Second, there is a lot of breast-beating going on around why there are so many public attacks in the US involving the weapons of war. This raises the question of "whose gun control?" Just who, exactly, will have pressure brought upon them to refrain from using guns.

Here's the thing. Once again there are many such posts and pages available, but this one, by Dr Zoltan Grossman, on A Century of US Military Interventions will serve perfectly well. And it does not even include The Cold War waged by the US on the Soviet Union from the years immediately following the Bolshevik Revolution, that ushered in unprecedented production, distribution and exchange of weapons of war and mass destruction. The US waged the Cold War on the Soviets, not the other way round. Meantime, it is nothing less than sobering in the extreme to try and look for a year or two here and there in which the US has not been involved in using guns and supporting the use of guns in some foreign country or another. (Grossman's list also includes military interventions against various Native American Nations).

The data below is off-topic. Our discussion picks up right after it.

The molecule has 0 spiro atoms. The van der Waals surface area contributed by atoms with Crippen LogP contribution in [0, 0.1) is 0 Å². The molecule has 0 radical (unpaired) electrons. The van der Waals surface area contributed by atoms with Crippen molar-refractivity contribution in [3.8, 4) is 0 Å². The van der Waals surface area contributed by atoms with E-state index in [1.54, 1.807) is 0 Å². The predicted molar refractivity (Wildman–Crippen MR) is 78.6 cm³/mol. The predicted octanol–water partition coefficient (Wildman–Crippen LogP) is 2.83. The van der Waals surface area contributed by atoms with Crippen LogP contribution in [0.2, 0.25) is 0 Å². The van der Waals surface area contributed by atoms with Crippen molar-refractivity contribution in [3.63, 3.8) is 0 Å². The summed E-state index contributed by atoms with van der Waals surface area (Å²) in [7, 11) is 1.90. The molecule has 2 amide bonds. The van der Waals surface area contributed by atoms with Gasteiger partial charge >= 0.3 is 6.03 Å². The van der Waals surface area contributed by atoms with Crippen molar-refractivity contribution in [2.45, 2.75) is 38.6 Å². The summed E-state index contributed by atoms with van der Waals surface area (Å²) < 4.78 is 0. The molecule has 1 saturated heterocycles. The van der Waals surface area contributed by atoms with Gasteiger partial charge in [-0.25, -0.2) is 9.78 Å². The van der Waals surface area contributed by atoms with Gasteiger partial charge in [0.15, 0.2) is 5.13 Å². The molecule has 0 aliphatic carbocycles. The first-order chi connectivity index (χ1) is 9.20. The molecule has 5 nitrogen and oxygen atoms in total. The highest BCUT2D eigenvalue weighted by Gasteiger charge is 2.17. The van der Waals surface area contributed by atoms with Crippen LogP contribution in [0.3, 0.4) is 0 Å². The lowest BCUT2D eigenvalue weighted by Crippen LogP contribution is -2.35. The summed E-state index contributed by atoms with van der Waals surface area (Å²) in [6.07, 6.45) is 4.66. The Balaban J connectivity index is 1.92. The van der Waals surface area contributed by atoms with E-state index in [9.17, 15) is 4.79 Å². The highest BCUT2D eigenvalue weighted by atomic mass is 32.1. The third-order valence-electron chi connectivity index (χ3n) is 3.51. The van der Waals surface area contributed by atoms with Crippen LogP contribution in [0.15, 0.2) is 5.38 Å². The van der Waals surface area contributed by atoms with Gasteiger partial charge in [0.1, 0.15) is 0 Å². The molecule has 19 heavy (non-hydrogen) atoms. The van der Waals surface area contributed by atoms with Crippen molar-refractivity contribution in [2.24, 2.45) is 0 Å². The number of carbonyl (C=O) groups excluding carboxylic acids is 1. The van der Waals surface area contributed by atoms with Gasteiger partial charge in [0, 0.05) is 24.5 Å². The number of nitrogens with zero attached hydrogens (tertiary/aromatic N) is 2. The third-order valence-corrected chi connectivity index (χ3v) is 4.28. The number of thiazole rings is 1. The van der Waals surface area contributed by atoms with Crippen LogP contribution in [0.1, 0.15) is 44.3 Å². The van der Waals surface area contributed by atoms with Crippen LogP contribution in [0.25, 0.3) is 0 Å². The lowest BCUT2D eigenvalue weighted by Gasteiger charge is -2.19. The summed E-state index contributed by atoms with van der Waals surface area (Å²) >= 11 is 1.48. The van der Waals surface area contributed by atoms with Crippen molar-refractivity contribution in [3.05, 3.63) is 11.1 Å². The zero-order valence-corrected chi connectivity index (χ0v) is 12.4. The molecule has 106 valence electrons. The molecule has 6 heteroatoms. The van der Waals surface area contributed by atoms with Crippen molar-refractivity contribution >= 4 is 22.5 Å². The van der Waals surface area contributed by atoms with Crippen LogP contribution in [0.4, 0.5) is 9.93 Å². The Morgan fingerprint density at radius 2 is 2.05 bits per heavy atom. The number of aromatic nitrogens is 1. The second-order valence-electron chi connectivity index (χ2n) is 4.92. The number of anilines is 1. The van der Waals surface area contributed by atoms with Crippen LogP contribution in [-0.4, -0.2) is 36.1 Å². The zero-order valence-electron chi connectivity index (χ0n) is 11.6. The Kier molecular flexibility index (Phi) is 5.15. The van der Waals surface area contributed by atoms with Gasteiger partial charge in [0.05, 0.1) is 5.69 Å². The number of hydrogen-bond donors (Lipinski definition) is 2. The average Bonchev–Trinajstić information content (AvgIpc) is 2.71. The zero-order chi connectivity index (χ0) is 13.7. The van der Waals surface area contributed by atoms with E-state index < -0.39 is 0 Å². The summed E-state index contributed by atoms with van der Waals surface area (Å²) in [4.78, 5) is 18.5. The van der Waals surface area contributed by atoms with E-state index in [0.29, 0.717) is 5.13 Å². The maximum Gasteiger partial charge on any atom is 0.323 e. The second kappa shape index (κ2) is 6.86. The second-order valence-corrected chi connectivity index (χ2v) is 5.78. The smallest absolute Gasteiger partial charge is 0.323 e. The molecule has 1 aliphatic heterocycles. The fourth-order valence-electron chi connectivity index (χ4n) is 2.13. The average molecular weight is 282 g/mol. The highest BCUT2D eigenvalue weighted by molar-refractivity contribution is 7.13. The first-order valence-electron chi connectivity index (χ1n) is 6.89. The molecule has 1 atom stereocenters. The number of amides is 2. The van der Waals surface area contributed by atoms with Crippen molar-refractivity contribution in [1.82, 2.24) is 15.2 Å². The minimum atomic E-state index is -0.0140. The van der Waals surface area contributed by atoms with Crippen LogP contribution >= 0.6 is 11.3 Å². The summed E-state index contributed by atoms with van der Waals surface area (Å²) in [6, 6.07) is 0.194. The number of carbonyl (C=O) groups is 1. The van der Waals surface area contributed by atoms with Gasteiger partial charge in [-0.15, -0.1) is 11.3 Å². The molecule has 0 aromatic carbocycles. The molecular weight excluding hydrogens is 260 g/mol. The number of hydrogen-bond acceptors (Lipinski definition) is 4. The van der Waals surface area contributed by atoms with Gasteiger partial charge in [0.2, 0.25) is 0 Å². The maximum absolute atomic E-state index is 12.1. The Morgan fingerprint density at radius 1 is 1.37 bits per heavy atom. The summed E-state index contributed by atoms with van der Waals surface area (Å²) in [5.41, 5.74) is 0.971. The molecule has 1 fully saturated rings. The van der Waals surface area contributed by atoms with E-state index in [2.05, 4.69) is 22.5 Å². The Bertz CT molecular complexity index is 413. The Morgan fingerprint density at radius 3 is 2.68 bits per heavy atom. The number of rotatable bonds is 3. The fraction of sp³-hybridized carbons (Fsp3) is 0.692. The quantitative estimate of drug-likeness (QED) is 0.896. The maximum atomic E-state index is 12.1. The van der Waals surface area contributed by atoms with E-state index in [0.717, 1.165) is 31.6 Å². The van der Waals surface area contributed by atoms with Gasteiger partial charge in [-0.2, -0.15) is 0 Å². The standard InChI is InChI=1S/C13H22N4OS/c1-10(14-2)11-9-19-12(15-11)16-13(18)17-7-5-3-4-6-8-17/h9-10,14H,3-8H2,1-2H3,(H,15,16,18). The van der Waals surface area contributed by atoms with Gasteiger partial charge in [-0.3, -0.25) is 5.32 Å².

In the face of lists like that provided by Grossman, the question that arises for me is not why there are so many 'random' killings in the US civic sphere, but how the number remains relatively small. We are talking here about a society that lives by the gun on a tragic scale. Taking up arms against other people, and maintaining a massive arms producing industry, is closed to the very heart of US society. Killing is hardwired into the society.

If the President -- and/or anyone else is going to talk gun control, let's hope there is some serious talk that extents to the roots, not just to the symptoms.